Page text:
DIVE | COZUMEL • THE RIVIERA MAYA • ISLA MUJERES
This area of contrasts combines the popular resorts of the Riviera Maya with the exquisite natural wonders of Cozumel and Isla Mujeres. Underwater, too, there is much to enjoy on the coral reefs that form part of the Mesoamerican Barrier Reef, and at offshore sites where divers can marvel at the world's biggest and fastest fish.
DIVE | COZUMEL
With easy access to plenty of diving that is characterised by large reefs and impressive walls, the dive sites off the island of Cozumel are among the most popular in the Caribbean. And although the area is swept by nutrient-bringing currents, the western side of the island where most of the diving is offered is largely protected from the prevailing easterlies, so you can enjoy a mixture of gentle to high-energy drifts with the chance to see everything from barracuda to several species of turtle.
Separated from the mainland peninsula of the Yucatán by a short stretch of water some 20km (12 miles) wide, Cozumel Island lies to the east of Mexico's mainland and is famed as one of the most popular diving destinations in the world – between 900 and 1,200 divers a day dive its more than 25 sites. Diving has been the main driver of tourism with around 100 dive centres on the 48 km (30 miles) long and 16km (9.9 miles) wide.
Day boat diving is by far the most popular form of diving (although a significant amount of shore diving is available) and, as drift diving is the order of the day, divers should carry appropriate signalling equipment. Another quirk of the area is that there are no mooring buoys, so on busy sites it is a good idea to immediately descend to around 6m to avoid boat props.
Most of the dive sites are located around the more protected western side and many are within the Arrecifes de Cozumel National Park. This national marine park designated in 1996 extends around the southern part of the island and the reef system forms part of the Mesoamerican Barrier Reef, the second largest barrier reef system in the world. The park currently covers some 120 sq km, and it is hoped that this will be extended in the future.
The long reef systems around Cozumel are known for their impressive walls, some of which drop to abyssal depths. And the deep water upwellings bring more varied marine life to the island than you find at mainland sites. This includes turtles and rays, but equally interesting are the many varieties of schooling fish species and endemics such as the rare splendid toadfish. There are 26 types of corals, with more than 100 subspecies, and 300 fish species.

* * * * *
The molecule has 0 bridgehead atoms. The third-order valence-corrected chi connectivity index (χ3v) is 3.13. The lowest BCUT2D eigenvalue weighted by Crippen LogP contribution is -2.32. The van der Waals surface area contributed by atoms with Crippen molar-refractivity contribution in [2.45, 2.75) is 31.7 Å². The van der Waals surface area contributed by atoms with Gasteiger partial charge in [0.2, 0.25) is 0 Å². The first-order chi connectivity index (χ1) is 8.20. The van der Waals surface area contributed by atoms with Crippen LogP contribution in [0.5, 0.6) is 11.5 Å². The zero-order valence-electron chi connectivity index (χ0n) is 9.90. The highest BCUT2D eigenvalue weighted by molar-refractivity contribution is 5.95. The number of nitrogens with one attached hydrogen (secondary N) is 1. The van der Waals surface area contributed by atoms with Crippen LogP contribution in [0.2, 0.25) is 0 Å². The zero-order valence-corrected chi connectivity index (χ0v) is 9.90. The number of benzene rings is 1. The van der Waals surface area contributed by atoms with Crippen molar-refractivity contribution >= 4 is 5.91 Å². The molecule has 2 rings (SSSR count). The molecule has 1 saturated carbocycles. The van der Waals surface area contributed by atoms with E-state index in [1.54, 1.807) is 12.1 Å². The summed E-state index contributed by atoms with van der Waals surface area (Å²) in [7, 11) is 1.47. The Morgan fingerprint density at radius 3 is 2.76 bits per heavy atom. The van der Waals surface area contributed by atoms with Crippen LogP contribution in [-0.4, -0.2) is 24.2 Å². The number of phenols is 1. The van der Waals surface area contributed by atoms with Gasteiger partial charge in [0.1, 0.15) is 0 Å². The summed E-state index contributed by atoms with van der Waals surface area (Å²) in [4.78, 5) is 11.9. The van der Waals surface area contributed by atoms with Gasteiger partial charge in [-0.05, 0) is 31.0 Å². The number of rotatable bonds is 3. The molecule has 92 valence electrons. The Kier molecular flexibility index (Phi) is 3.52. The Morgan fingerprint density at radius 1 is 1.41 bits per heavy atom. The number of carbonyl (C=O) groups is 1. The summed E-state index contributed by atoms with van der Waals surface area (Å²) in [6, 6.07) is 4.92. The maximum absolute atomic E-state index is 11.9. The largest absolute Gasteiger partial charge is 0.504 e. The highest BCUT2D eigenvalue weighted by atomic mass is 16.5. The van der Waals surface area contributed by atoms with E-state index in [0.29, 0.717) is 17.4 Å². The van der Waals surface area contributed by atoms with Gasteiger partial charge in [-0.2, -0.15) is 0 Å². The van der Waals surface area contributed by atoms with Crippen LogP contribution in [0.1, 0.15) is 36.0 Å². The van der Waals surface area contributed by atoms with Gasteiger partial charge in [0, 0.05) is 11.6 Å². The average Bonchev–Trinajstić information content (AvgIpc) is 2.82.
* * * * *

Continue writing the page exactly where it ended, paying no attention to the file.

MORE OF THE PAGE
The reefs are pretty with lots of swim throughs and dramatic drop-offs. And they are, considering the amount of divers they attract, in remarkably good condition.
Perfect for divers of all levels, including newbies, Palancar Reef stretches for over 5.6km (3.5 miles) and lies about 1.6 km (1 mile) offshore. It tops a sloping wall which descends to a maximum depth of more than 900m (3,000 feet). The vast coral maze offers such a wide variety of profiles that you would need 20 or even 30 dives to cover it all.
The steep reef walls vary in depth with vast stacks of coral columns providing plenty of interest and sandy patches as shallow as 10m in parts where you'll find a variety of rays. On the walls themselves, there are plenty of gorgonians and sponges as well as moray eels hiding in the crevices. One part of the reef known as the Horseshoe is well worth seeking out – the U-shaped indent has tunnels and swim-throughs and is a good place to see French angelfish. Large brain corals and sponges make it highly photogenic.
Currents can be strong on this reef on the northern end of the island which is only for experienced divers, but it is worth visiting for the large amount marine life, including turtles, several species of moray eel, nurse sharks, stingrays and schools of jacks. The eponymous barracuda are not always on view, but when they do arrive they turn up in numbers. Few dive boats offer this dive as currents can hit anything from 3 to 10 knots, but it's worth asking at dive centres.
San Francisco Reef
This reef, with depths between 5m and 20m, just off San Francisco Beach makes for an excellent shallow dive where you can slow down and take note of the marine life on this gentle to medium drift. The steep wall starts at around 18-20m, so you can go a lot deeper, but there is so much of interest on the shallow reef that it pays to stay near the surface and enjoy a longer dive. Expect to see gorgonians and barrel sponges along with French angelfish, filefish and black grouper.
Large schools of fish are the order of the day at Cedral Reef where a 1.6km-long (1 mile) ridge of coral heads sits at 12-15m. Individual large black grouper are common and Cedral is good for its variety of morays, but it's the extensive schools of grunts, porkfish and snapper that make it so special.
This is actually three separate reefs. It is 180m (200 yards) from the shore and accessible to shore divers. All three sections of the ridges range from 12 to 14m and are abundant with marine life. Expect to see crab, lobster and a lot of fish including the pretty blue chromis. Look closely under ledges and in holes and might spy the reclusive splendid toad fish. Paradise reef is the island's most popular night diving location. The current, as with all the islands reefs, usually runs from south to north. Be aware that the dive site is just south of Puerto Maya Cruise Ship Pier, so be careful not to drift too far north.
Aerolito de Paraiso
The Yucatán peninsula is best known for having cenotes – the natural sinkholes that lead to underwater cave systems – but less well known is the fact that Cozumel has its own trio of cenotes in the Cueva Aerolito system. The area can be dived by appropriately trained divers.
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